Past Exhibitions at Kluge-Ruhe

Bianca Beetson: Being Human

Bianca Beetson, Selfie Series, 2014.

February 12 – May 1, 2016

Being Human was an exhibition by Aboriginal artist “Bianca Beetson”: (Kabi Kabi) that featured twenty-nine photographic self-portaits that explore many facets of the artist’s contemporary urban Indigenous identity. Beetson states, “I am a woman, a mother, a wife, a daughter, an aunt, a sister, an artist, an activist, a teacher, a leader, a student, a cook, a cleaner and a nurse… an Aboriginal way of being is deeply imprinted on my DNA.”

Presented in partnership with Australia Council for the Arts.

Djambawa Marawili AM: Where the Water Moves, Where It Rests

Djambawa Marawili AM, Baru at Yathikpa, 2015.

Curated by Kimberley Moulton
August 18, 2015 – January 24, 2016

where the water moves, where it rests was an exhibition that featured bark painting, hollow log sculptures, and a print by acclaimed Aboriginal artist Djambawa Marawili AM (Yolngu). The detailed works embody the ancestral beings Baru, the crocodile, and Burrit’tji, the rainbow lightning serpent. Through this exhibition, Yolngu people’s ever-present connection to land, community, and culture was expressed and generously shared. Djambawa’s works communicate a deep cultural knowledge that comes from Wangarr (the beginning), or the time before the first morning.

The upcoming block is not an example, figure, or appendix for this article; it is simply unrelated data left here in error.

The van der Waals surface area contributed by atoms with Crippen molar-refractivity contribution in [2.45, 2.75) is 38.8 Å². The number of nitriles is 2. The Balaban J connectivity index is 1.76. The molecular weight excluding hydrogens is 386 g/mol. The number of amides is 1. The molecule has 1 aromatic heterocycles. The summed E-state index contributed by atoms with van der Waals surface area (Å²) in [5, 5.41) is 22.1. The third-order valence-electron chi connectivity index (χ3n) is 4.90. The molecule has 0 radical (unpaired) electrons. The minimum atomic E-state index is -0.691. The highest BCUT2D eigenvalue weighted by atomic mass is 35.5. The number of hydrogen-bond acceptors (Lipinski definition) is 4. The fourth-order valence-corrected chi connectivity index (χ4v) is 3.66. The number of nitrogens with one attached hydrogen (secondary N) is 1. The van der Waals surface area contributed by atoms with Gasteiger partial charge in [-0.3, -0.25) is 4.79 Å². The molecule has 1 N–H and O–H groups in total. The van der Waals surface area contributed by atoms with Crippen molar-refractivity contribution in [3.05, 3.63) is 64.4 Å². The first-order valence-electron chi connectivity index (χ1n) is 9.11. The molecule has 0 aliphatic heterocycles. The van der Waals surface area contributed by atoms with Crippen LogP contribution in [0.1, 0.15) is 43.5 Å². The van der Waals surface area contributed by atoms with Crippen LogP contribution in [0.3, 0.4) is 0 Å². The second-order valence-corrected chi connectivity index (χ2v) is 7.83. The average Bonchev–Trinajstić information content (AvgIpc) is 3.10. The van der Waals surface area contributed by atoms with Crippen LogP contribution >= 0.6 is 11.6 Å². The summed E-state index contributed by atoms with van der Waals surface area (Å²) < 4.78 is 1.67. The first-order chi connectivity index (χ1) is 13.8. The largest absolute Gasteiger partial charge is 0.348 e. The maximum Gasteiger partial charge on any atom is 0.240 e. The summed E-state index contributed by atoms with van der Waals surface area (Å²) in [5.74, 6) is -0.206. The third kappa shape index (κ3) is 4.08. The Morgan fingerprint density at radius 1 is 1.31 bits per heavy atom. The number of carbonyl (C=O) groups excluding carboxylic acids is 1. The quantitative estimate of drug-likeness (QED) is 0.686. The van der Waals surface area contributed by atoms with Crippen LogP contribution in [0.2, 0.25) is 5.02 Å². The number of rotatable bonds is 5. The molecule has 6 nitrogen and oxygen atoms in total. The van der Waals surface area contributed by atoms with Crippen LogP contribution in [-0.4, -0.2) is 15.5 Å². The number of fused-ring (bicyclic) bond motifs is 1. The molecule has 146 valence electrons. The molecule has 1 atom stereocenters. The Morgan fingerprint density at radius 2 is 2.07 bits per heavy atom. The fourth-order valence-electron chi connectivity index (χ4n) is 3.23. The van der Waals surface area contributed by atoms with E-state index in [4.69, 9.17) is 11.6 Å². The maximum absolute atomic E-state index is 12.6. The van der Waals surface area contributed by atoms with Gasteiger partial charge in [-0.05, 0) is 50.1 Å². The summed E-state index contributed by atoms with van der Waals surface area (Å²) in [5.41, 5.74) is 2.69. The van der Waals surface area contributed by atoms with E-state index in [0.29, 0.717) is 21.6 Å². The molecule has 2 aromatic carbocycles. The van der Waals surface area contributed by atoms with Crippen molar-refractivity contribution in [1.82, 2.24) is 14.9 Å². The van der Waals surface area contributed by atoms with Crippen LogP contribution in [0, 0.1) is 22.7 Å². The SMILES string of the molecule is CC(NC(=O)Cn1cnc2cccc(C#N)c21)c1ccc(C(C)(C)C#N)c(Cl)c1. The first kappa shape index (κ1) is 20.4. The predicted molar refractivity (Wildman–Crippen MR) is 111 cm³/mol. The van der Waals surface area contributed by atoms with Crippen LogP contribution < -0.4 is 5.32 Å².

Presented in partnership with Australia Council for the Arts, Buku-Larrnggay Mulka Centre, Maria T. Kluge, the National Gallery of Australia, and Wesfarmers.

Tony Albert: Brothers

Tony Albert, Brothers, 2013.

May 29 – August 16, 2015

Tony Albert ’s Brothers engages issues of race, police violence, discrimination and identity. These works feature portraits of young Aboriginal men with targets painted onto their chests. Albert added designs and symbols that he associates with strength and resistance. Albert (Girramay) was inspired by events that took place in Sydney in 2012, wherein two teenage Aboriginal joyriders were shot and injured at the hands of police. Following this, a protest was held at Sydney’s Town Hall, and friends of the victims appeared with targets drawn on their chests. For Albert, the target symbolizes the daily experiences of being racially targeted. It also refers to the stereotypes applied to Aboriginal people as a result of government policies, such as the Northern Territory Intervention. Moving Targets, a 2015 film depicting a dance commissioned by Albert and choreographed by Stephen Page of Bangarra Dance Theatre, was also featured in this exhibition.

Presented in partnership with Australia Council for the Arts, Sullivan + Strumpf, Carriageworks and Debra and Dennis Scholl.

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